EX­PERT TIPS

Who Do You Think You Are? Magazine - - DNA TESTING -

• Check out the ISOGG Wiki ( isogg.org/ wiki) for a great range of re­sources. • Test your liv­ing rel­a­tives while you have the chance. Au­to­so­mal DNA is eas­ier to in­ter­pret if you test mul­ti­ple close rel­a­tives (par­ents, aunts and un­cles, sib­lings, first and se­cond cousins). • Up­load your au­to­so­mal DNA re­sults to ged­match.com for lots of great tools and to com­pare your re­sults with peo­ple who’ve tested with other com­pa­nies. • Use the au­to­so­mal DNA trans­fer pro­gram to add your An­ces­tryDNA re­sults to the Fam­ily Tree DNA data­base for a small fee. • Don’t take the “eth­nic­ity” re­sults too se­ri­ously or be sur­prised if you get dif­fer­ent re­sults from each com­pany. The re­sults are gen­er­ally only ac­cu­rate at the con­ti­nen­tal level. • Join the rel­e­vant sur­name, ge­o­graph­i­cal and hap­logroup projects at Fam­ily Tree DNA. The vol­un­teer ad­min­is­tra­tors will of­ten be able to help you.

Deb­bie Ken­nett is the au­thor of

and saliva sam­ple off to the United States for test­ing (see op­po­site page), I re­ceived an email to say that the re­sults were ready. Af­ter log­ging into my ac­count, I de­cided I would be­gin by look­ing at my ‘Eth­nic­ity Es­ti­mate’.

The first thing that struck me was just how many dif­fer­ent re­gions were listed. While it wasn’t a shock to see that 32 per cent of my eth­nic­ity was given as ‘Asia East’, an ad­di­tional 13 per cent marked ‘Poly­ne­sia’ was also in­cluded in the mix – pos­si­bly due to the long his­tory of im­mi­gra­tion be­tween the is­lands and the Philip­pines.

But the break­down of my Euro­pean her­itage, which I as­sumed had been passed down by my father, con­tained more sur­prises. Scrolling down the page, I found that this in­cluded Scan­di­navia (15 per cent), Ire­land (12 per cent) and Fin­land/North-west Rus­sia (eight per cent). Only two per cent was ac­tu­ally listed as ‘Great Bri­tain’.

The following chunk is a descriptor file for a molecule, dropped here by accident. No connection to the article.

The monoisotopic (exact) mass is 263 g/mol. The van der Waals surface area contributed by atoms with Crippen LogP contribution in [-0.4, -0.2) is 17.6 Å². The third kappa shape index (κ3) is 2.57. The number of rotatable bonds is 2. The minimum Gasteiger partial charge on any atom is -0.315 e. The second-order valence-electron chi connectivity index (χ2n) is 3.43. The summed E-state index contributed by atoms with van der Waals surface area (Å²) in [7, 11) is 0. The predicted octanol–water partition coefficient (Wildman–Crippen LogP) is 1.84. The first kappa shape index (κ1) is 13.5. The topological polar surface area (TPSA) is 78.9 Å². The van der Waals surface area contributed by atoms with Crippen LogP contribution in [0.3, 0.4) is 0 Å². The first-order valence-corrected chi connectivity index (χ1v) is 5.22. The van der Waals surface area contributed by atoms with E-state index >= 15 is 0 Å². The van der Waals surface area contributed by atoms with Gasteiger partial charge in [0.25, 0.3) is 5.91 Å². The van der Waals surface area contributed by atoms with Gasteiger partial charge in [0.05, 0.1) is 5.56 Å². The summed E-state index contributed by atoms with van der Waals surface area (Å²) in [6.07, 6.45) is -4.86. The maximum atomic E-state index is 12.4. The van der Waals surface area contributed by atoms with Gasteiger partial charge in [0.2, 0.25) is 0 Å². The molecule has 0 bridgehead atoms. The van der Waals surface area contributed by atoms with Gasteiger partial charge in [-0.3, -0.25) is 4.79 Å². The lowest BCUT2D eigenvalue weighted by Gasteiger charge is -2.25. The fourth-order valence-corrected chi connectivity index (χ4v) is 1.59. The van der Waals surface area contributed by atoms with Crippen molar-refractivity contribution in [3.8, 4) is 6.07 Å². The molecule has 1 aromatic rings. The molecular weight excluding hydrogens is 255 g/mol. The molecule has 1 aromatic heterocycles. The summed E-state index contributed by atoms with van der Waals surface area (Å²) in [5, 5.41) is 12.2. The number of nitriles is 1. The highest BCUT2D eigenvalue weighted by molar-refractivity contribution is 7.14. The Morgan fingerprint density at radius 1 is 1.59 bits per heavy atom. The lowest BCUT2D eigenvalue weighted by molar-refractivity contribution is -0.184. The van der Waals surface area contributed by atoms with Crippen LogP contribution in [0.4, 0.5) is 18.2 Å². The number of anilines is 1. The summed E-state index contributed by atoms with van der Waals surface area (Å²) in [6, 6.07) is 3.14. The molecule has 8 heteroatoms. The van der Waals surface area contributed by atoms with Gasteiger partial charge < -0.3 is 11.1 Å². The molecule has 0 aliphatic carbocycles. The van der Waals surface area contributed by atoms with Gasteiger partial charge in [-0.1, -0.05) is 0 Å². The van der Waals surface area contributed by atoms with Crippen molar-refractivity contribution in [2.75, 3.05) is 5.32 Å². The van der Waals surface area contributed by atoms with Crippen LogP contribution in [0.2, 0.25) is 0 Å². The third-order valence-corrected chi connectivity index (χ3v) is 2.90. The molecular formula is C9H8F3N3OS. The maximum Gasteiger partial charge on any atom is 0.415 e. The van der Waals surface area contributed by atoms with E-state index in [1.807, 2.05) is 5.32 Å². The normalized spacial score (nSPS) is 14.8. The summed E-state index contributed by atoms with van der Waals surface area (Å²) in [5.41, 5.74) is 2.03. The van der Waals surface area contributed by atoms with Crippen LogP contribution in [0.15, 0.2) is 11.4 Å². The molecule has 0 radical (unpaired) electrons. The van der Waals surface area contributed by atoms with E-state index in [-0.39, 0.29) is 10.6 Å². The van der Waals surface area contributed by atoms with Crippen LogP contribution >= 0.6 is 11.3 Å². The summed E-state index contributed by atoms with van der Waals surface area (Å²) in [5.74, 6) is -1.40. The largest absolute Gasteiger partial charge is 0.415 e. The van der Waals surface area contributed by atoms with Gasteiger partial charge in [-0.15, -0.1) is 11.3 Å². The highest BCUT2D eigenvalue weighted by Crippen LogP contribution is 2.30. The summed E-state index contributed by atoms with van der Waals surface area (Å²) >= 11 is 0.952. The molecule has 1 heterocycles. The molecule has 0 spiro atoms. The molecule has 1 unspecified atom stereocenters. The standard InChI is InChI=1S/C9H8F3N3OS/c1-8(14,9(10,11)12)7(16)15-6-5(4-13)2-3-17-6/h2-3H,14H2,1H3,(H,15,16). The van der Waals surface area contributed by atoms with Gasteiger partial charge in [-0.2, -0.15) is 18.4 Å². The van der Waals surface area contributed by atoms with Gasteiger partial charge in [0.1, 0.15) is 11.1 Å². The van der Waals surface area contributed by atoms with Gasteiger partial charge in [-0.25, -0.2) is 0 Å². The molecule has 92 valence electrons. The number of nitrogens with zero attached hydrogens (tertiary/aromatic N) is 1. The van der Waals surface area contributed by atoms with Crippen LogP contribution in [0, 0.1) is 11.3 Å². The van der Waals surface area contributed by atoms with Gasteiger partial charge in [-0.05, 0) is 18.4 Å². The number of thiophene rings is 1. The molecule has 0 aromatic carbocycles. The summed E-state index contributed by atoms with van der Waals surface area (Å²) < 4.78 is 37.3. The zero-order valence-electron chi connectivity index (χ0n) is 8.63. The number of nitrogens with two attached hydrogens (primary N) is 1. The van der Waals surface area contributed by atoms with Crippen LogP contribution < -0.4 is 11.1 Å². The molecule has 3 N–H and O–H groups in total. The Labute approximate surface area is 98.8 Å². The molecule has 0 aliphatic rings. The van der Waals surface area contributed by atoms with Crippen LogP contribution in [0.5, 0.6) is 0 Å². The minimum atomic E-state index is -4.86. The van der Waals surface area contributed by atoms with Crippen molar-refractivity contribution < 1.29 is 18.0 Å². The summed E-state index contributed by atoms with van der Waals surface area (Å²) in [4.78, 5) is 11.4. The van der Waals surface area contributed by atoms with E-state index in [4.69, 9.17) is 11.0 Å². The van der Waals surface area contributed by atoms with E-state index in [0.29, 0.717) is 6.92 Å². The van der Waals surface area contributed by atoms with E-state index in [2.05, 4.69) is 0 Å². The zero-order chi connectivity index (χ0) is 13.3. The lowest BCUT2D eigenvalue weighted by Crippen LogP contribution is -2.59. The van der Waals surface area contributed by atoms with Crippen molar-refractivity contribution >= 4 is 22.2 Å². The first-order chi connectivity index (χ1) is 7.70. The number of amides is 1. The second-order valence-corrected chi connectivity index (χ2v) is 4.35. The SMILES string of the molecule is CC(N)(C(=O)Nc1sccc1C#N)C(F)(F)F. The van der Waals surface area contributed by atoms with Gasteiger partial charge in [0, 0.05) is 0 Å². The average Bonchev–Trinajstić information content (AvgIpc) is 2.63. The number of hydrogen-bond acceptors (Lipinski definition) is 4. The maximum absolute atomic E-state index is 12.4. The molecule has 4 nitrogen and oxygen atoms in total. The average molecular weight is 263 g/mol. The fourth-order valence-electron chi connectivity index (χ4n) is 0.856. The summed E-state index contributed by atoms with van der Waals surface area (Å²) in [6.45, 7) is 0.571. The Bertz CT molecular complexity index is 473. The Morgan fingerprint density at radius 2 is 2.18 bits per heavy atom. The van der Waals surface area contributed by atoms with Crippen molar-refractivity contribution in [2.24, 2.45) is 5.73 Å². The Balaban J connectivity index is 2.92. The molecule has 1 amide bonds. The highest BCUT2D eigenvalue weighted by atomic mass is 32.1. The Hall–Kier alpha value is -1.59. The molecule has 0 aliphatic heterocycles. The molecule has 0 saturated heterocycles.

How­ever, in­ves­ti­gat­ing the sci­ence be­hind the test helped me make sense of my re­sults. Dur­ing the course of my re­search, I found that when a cus­tomer’s saliva ar­rives in the lab, more than 700,000 ge­netic mark­ers are iden­ti­fied within the DNA and com­pared against a mas­sive data­base of sam­ples taken from peo­ple who live all around the globe. By see­ing what you have in com­mon, An­ces­tryDNA can work out rough (al­though not ex­act) per­cent­ages of your eth­nic­ity.

Of course, it is also im­por­tant to re­mem­ber that eth­nic­ity does not con­form to the bound­aries of mod­ern-day coun­tries. Even though my im­me­di­ate pa­ter­nal an­ces­tors hailed from south­ern Eng­land, they could have in­her­ited and passed on the DNA from fore­bears who mi­grated to the Bri­tish Isles hun­dreds of years ear­lier.

Ad­di­tion­ally, de­spite re­ceiv­ing 50 per cent of my DNA from my dad and 50 per cent from my mum, my par­ents will not have in­her­ited and passed down the full range of ge­netic ma­te­rial from pre­vi­ous gen­er­a­tions – what I have ended up with is ran­dom.

Hav­ing shared my find­ings on Face­book, I clicked through to the ‘DNA Matches’ sec­tion of the An­ces­tryDNA web­site. Here, I was greeted with a long list of fel­low users who had been iden­ti­fied as po­ten­tial cousins, ranked by the strength of our con­nec­tion.

Un­for­tu­nately, my top match (a po­ten­tial fourth cousin) did not have their fam­ily tree up­loaded to the site. Al­though sev­eral peo­ple fur­ther down the list did have trees avail­able to browse, so far I have not come across any names (at least on my father’s side) that would sug­gest who our com­mon an­ces­tors were.

But far from be­ing dis­ap­pointed, the fact that An­ces­tryDNA matched me with any­one at all left me feel­ing both ex­cited and in­trigued. Could my new­found cousins be de­scended from my mum’s elu­sive an­ces­tors?

To find out, my mum has now also taken the test and we are ea­gerly await­ing the re­sults. Not only will this give me an idea of what I have in­her­ited from each of my par­ents (mum could be re­spon­si­ble for some of my Euro­pean DNA), but it means I will be able to see if any of our cousin matches are the same. Per­haps this could bring us closer to find­ing the iden­tity of her father.

I’m re­ally ex­cited to see what I dis­cover next – maybe this ge­netic ge­neal­ogy lark is not so scary af­ter all...

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